College campuses across the nation have remained empty for months now as the coronavirus continues to jeopardize in-person classes, research facilities and collegiate life. This absence, however, has caused positive environmental impacts, Boston University scientists say.
The City of Boston, which has been under a statewide stay-at-home advisory since March 23, provides public transportation for about 1.18 million commuters each weekday. Now, fewer residents are relying on those services in the wake of business closures and health concerns.
Jeffrey Geddes, assistant professor in BU’s Earth and Environment department, wrote in an email that this decline in travel is evidenced by lower nitrogen dioxide emissions. NO2 is an air pollutant common in urban areas, given the high volume of car traffic that produces the toxin, but Geddes wrote that reduced transportation in Boston has significantly reduced NO2 output.
“A lot of people really did stop driving their cars to work, and stayed home instead,” Geddes wrote. “When we typically see the highest concentrations of NO2 in the early morning, this is no longer the case. Overall, the concentrations of NO2 in the atmosphere around Boston have probably declined by at least 50 [percent] relative to this time last year.”
Robert Buchwaldt, a research assistant professor in the Earth and Environment department said this decrease in NO2 levels, as well as that of carbon dioxide, could signal unintended improvements to the city and the world at large.
“Right now, we can see a decrease of CO2 in our atmosphere,” Buchwaldt said. “You just need to go outside, and the air smells actually better in Boston. You actually can smell the flowers and not just the exhaust pipes.”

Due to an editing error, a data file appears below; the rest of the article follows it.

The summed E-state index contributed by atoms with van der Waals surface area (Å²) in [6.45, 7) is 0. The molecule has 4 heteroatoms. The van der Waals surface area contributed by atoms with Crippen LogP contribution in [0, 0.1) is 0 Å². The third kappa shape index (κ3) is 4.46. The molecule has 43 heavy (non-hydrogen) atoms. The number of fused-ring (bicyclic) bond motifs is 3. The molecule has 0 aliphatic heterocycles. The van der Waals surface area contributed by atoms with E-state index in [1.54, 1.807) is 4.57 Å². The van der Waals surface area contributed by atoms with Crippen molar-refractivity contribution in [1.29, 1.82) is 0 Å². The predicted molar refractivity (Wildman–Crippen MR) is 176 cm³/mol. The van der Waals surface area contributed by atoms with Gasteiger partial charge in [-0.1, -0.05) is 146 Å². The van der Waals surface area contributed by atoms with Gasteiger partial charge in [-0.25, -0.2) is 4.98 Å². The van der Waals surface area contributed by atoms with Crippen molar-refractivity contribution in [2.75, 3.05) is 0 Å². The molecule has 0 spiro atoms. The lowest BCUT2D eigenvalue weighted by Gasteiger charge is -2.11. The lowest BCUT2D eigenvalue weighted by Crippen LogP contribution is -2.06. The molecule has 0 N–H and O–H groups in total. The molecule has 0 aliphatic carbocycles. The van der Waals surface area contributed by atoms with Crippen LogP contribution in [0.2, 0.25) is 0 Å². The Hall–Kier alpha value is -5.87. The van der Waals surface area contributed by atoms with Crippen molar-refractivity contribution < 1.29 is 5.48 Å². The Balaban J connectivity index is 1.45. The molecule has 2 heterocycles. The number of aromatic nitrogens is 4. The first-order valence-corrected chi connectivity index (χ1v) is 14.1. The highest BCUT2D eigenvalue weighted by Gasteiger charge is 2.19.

But urban commuters, Buchwaldt said, are not the only reason the skies and the seas are clearing up.
“It’s not only the driving around. It’s the transportation, it’s the air travel, it’s the production is down,” Buchwaldt said. “It’s an extremely interesting time in regards to climate change right now.”
The current shift in the work experience and lifestyle of many during the pandemic could prevail after the virus itself ceases to become a threat. Jessica Wright, a PhD student with a focus on urban ecology and natural gas infrastructure, said commuters’ transportation habits might look quite different once people can return physically to work.
Geddes wrote he is hopeful of a potential decrease in cars on the road in the future should companies move to digital operations and allow more employees to work from home. If businesses become more flexible with commuting times, Geddes wrote, Boston’s atmosphere could improve.
“I also worry that this situation could backfire,” Geddes wrote. “For example, perhaps the pandemic will discourage people from taking public transit if they have the option to drive themselves.”
As Boston recovers from the pandemic, Wright said the City’s climate policy is due for revisions. She believes cities could take advantage of a slowed economy to work on environmental legislation to limit the use of fossil fuels.
“It’ll be interesting to see what cities really embrace this time to try to transform a bit of their energy and transportation policies to include cleaner fuels,” Wright said. “The commuter rail is a great way to really save on vehicle emissions, but I think taking the commuter rail is going to look drastically different after this, too.”
Once the pandemic ends, Geddes wrote, he hopes society will be more aware of how individual behaviors impact the environment.
“The price we are paying for clean air right now is extremely disruptive and painful, so that people might not see it as ‘worth it’ for the clean air, and I think that is a very fair reaction,” Geddes wrote. “I’m optimistic that this will drive some real action towards sustaining cleaner air over the long term.”